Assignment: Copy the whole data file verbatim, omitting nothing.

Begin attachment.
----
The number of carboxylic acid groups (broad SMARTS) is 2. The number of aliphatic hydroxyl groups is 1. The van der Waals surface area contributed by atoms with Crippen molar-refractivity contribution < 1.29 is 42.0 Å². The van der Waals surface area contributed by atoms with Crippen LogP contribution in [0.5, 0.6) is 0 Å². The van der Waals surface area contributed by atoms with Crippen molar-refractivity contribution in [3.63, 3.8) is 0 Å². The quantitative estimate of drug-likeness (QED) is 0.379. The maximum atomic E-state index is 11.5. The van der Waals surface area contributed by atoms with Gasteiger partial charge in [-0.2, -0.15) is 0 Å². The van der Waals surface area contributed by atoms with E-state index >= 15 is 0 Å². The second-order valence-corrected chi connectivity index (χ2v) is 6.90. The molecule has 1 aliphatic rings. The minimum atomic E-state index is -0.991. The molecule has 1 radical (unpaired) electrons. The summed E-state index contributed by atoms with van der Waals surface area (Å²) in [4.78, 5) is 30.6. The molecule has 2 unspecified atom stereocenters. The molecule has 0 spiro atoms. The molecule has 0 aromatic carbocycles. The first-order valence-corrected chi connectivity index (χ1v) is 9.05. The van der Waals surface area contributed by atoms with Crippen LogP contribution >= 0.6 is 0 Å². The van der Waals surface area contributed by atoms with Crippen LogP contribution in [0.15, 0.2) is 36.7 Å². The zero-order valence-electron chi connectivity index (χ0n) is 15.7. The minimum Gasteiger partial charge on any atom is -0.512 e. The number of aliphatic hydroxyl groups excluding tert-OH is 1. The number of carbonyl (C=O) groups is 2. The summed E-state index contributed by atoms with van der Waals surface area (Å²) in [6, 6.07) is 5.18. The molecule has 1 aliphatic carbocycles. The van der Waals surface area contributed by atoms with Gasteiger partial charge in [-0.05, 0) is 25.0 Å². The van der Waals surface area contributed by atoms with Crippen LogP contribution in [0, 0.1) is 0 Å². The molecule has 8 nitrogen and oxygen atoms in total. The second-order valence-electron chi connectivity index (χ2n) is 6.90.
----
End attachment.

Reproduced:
The number of carboxylic acid groups (broad SMARTS) is 2. The number of aliphatic hydroxyl groups is 1. The van der Waals surface area contributed by atoms with Crippen molar-refractivity contribution < 1.29 is 42.0 Å². The van der Waals surface area contributed by atoms with Crippen LogP contribution in [0.5, 0.6) is 0 Å². The van der Waals surface area contributed by atoms with Crippen molar-refractivity contribution in [3.63, 3.8) is 0 Å². The quantitative estimate of drug-likeness (QED) is 0.379. The maximum atomic E-state index is 11.5. The van der Waals surface area contributed by atoms with Gasteiger partial charge in [-0.2, -0.15) is 0 Å². The van der Waals surface area contributed by atoms with E-state index >= 15 is 0 Å². The second-order valence-corrected chi connectivity index (χ2v) is 6.90. The molecule has 1 aliphatic rings. The minimum atomic E-state index is -0.991. The molecule has 1 radical (unpaired) electrons. The summed E-state index contributed by atoms with van der Waals surface area (Å²) in [4.78, 5) is 30.6. The molecule has 2 unspecified atom stereocenters. The molecule has 0 spiro atoms. The molecule has 0 aromatic carbocycles. The first-order valence-corrected chi connectivity index (χ1v) is 9.05. The van der Waals surface area contributed by atoms with Crippen LogP contribution >= 0.6 is 0 Å². The van der Waals surface area contributed by atoms with Crippen LogP contribution in [0.15, 0.2) is 36.7 Å². The zero-order valence-electron chi connectivity index (χ0n) is 15.7. The minimum Gasteiger partial charge on any atom is -0.512 e. The number of aliphatic hydroxyl groups excluding tert-OH is 1. The number of carbonyl (C=O) groups is 2. The summed E-state index contributed by atoms with van der Waals surface area (Å²) in [6, 6.07) is 5.18. The molecule has 1 aliphatic carbocycles. The van der Waals surface area contributed by atoms with Gasteiger partial charge in [-0.05, 0) is 25.0 Å². The van der Waals surface area contributed by atoms with Crippen LogP contribution in [0, 0.1) is 0 Å². The molecule has 8 nitrogen and oxygen atoms in total. The second-order valence-electron chi connectivity index (χ2n) is 6.90.